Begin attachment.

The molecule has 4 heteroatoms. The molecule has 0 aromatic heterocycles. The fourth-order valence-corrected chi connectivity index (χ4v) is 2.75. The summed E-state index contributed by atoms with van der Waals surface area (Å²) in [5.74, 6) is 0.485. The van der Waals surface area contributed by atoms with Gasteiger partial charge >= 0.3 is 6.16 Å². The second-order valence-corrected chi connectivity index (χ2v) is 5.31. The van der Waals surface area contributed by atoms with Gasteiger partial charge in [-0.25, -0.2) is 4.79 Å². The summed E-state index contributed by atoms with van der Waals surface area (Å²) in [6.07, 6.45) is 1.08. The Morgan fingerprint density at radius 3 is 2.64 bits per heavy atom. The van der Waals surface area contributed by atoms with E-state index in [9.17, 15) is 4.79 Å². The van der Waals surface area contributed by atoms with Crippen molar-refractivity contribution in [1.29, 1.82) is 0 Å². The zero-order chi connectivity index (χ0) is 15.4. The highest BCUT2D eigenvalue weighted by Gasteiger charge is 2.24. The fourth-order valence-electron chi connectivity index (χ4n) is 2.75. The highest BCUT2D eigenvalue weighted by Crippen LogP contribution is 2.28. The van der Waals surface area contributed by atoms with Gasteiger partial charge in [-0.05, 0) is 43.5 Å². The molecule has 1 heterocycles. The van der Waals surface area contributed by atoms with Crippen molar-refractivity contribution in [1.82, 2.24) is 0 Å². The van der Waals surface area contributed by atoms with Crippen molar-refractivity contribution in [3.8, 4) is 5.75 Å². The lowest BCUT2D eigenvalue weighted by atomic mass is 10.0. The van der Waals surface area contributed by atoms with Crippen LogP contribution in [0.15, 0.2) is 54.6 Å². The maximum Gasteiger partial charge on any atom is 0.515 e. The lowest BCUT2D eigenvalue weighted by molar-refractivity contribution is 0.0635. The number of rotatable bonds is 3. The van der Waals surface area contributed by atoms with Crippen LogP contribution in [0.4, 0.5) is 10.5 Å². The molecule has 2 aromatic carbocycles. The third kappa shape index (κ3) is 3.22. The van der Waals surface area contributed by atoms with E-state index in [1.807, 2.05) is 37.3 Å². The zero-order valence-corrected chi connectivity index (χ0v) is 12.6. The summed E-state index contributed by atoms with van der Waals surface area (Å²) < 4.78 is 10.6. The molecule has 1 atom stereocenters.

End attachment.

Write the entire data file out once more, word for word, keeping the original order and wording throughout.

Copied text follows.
The molecule has 4 heteroatoms. The molecule has 0 aromatic heterocycles. The fourth-order valence-corrected chi connectivity index (χ4v) is 2.75. The summed E-state index contributed by atoms with van der Waals surface area (Å²) in [5.74, 6) is 0.485. The van der Waals surface area contributed by atoms with Gasteiger partial charge >= 0.3 is 6.16 Å². The second-order valence-corrected chi connectivity index (χ2v) is 5.31. The van der Waals surface area contributed by atoms with Gasteiger partial charge in [-0.25, -0.2) is 4.79 Å². The summed E-state index contributed by atoms with van der Waals surface area (Å²) in [6.07, 6.45) is 1.08. The Morgan fingerprint density at radius 3 is 2.64 bits per heavy atom. The van der Waals surface area contributed by atoms with E-state index in [9.17, 15) is 4.79 Å². The van der Waals surface area contributed by atoms with Crippen molar-refractivity contribution in [1.29, 1.82) is 0 Å². The zero-order chi connectivity index (χ0) is 15.4. The highest BCUT2D eigenvalue weighted by Gasteiger charge is 2.24. The fourth-order valence-electron chi connectivity index (χ4n) is 2.75. The highest BCUT2D eigenvalue weighted by Crippen LogP contribution is 2.28. The van der Waals surface area contributed by atoms with Gasteiger partial charge in [-0.05, 0) is 43.5 Å². The molecule has 1 heterocycles. The van der Waals surface area contributed by atoms with Crippen molar-refractivity contribution in [1.82, 2.24) is 0 Å². The van der Waals surface area contributed by atoms with Crippen molar-refractivity contribution in [3.8, 4) is 5.75 Å². The lowest BCUT2D eigenvalue weighted by atomic mass is 10.0. The van der Waals surface area contributed by atoms with Crippen LogP contribution in [0.15, 0.2) is 54.6 Å². The maximum Gasteiger partial charge on any atom is 0.515 e. The lowest BCUT2D eigenvalue weighted by molar-refractivity contribution is 0.0635. The number of rotatable bonds is 3. The van der Waals surface area contributed by atoms with Crippen LogP contribution in [0.4, 0.5) is 10.5 Å². The molecule has 2 aromatic carbocycles. The third kappa shape index (κ3) is 3.22. The van der Waals surface area contributed by atoms with E-state index in [1.807, 2.05) is 37.3 Å². The zero-order valence-corrected chi connectivity index (χ0v) is 12.6. The summed E-state index contributed by atoms with van der Waals surface area (Å²) < 4.78 is 10.6. The molecule has 1 atom stereocenters.